AFRICA – Scientists from the International Livestock Research Institute (ILRI), in collaboration with research partners from Kenya, Rwanda, South Africa, and Tanzania, have developed a faster and more cost-effective method for generating genomic data on the Rift Valley fever virus (RVFV), the pathogen responsible for RVF outbreaks.

RVF is a climate-driven disease that poses a severe threat to both human and animal populations. The World Health Organization (WHO) highlights that RVFV, transmitted by mosquitoes, can cause a range of symptoms in humans, from fever and headaches to liver damage and blindness.

Moreover, it is highly contagious among animals, leading to devastating effects on livestock.

In a recent publication in the journal Viruses, the research team introduced a molecular tool based on a method initially developed for detecting viruses like Zika, Ebola, and SARS-CoV-2.

The scientists successfully adapted this method for RVFV, marking a significant advancement as it is the first application for a segmented virus.

The technique employs amplicon polymerase chain reaction (PCR) enrichment to detect the presence of RVFV genetic material in clinical samples.

By amplifying three segments of RVFV (large, medium, and small) using overlapping short DNA sequences called primers, the process becomes faster and more cost-effective than traditional virus culture methods that take up to 14 days.

After amplification, the segments are sequenced and analyzed to identify mutations and determine their origin.

Advantages and potential impact

The multiplex amplicon PCR technology used in this method allows for efficient and timely generation of RVFV sequence data for genomic surveillance.

By running two parallel PCR reactions simultaneously, the researchers achieved up to 99% recovery of the RVFV genome through amplification. This breakthrough facilitates a better understanding of the virus and its behavior during outbreaks.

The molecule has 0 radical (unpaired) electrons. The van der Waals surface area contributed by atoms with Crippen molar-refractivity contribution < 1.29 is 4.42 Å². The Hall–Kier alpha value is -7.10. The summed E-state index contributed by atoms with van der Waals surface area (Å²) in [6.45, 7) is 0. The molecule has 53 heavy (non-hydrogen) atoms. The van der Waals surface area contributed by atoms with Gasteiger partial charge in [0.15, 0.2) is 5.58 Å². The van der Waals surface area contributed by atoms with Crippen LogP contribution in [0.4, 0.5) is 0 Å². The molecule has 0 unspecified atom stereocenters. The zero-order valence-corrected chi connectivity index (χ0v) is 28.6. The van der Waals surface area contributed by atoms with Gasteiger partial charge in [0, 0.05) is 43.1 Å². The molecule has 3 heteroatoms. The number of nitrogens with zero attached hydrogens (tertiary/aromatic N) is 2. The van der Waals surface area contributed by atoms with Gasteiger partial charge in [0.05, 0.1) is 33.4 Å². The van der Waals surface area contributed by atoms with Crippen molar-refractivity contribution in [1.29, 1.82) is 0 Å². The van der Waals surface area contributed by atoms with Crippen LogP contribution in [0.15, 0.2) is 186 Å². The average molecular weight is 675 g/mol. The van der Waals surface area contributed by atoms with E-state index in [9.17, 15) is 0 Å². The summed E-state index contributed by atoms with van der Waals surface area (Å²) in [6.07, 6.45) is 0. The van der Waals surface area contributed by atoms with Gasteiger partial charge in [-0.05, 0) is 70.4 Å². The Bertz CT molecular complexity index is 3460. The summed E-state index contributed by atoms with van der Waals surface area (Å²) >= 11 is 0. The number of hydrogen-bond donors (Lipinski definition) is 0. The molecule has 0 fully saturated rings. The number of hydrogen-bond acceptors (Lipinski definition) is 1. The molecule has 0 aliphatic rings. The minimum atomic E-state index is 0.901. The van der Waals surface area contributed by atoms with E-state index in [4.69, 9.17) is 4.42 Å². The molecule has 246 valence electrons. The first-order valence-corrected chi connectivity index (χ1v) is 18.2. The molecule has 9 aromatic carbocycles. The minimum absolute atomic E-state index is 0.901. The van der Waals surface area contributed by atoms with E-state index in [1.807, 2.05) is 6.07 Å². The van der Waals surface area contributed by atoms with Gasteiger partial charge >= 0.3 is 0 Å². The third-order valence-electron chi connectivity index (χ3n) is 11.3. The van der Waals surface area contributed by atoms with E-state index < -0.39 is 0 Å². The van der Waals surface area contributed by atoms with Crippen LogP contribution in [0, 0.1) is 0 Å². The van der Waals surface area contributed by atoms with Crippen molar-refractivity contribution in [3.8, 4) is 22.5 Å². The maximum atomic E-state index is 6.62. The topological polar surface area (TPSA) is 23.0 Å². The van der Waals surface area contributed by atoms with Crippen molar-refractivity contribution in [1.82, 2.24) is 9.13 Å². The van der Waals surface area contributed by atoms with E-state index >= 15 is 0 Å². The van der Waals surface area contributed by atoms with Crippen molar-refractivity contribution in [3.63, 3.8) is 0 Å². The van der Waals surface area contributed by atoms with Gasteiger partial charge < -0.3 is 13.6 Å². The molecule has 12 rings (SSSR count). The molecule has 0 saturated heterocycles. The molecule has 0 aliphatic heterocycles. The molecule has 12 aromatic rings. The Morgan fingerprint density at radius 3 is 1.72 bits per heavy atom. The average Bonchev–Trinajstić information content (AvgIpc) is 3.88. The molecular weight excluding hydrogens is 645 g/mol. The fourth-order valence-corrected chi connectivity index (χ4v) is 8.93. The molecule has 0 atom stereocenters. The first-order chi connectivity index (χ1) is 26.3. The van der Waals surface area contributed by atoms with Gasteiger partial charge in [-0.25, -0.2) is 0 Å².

Compared to the gold standard test of RVFV sequencing, which involves virus isolation in cell culture and can only be performed in specialized biosafety laboratories, the new molecular technique offers several advantages.

It is faster, more affordable, and has the potential to be utilized in regions where RVFV outbreaks are frequent and resources are limited.

A promising tool for public health officials

The ability to generate RVFV genomic data in a timely manner is crucial for effective response and prevention of epidemics. By obtaining genetic information early, healthcare providers and public health officials can respond swiftly, curbing the spread of the virus and saving lives. The new technique represents a significant step forward in the battle against RVFV and its impact on public health and the economy.

The majority of human infections result from direct or indirect contact with the blood or organs of infected animals.

The virus can be transmitted to humans through the handling of animal tissue during slaughtering or butchering, assisting with animal births, conducting veterinary procedures, or from the disposal of carcasses or fetuses.

Certain occupational groups such as herders, farmers, slaughterhouse workers, and veterinarians are therefore at higher risk of infection.

The virus infects humans through inoculation, for example via a wound from an infected knife or through contact with broken skin, or through inhalation of aerosols produced during the slaughter of infected animals.

There is some evidence that humans may become infected with RVF by ingesting the unpasteurized or uncooked milk of infected animals, according to WHO.

Future prospects and funding

With further testing and refinement, the molecular tool developed by ILRI and its partners holds great potential as an essential resource for healthcare providers and public health officials in combatting RVFV.

Its successful implementation could enhance surveillance efforts, allowing for early detection and response to RVF outbreaks, ultimately preventing devastating epidemics.

The research leading to this breakthrough was supported by funding from the German Federal Ministry for Economic Cooperation and Development through the ILRI-led Boosting Uganda’s Investments in Livestock Development (BUILD) project. Additional funding was received from the Rockefeller Foundation, Africa Centers for Disease Control and Prevention, and the Defense Threat Reduction Agency through the ILRI-led Co-infection with Rift Valley fever virus, Brucella spp., and Coxiella burnetii in humans and animals in Kenya

For all the latest food safety news from Africa and the World, subscribe to our NEWSLETTER, follow us on Twitter and LinkedIn, like us on Facebook and subscribe to our YouTube channel.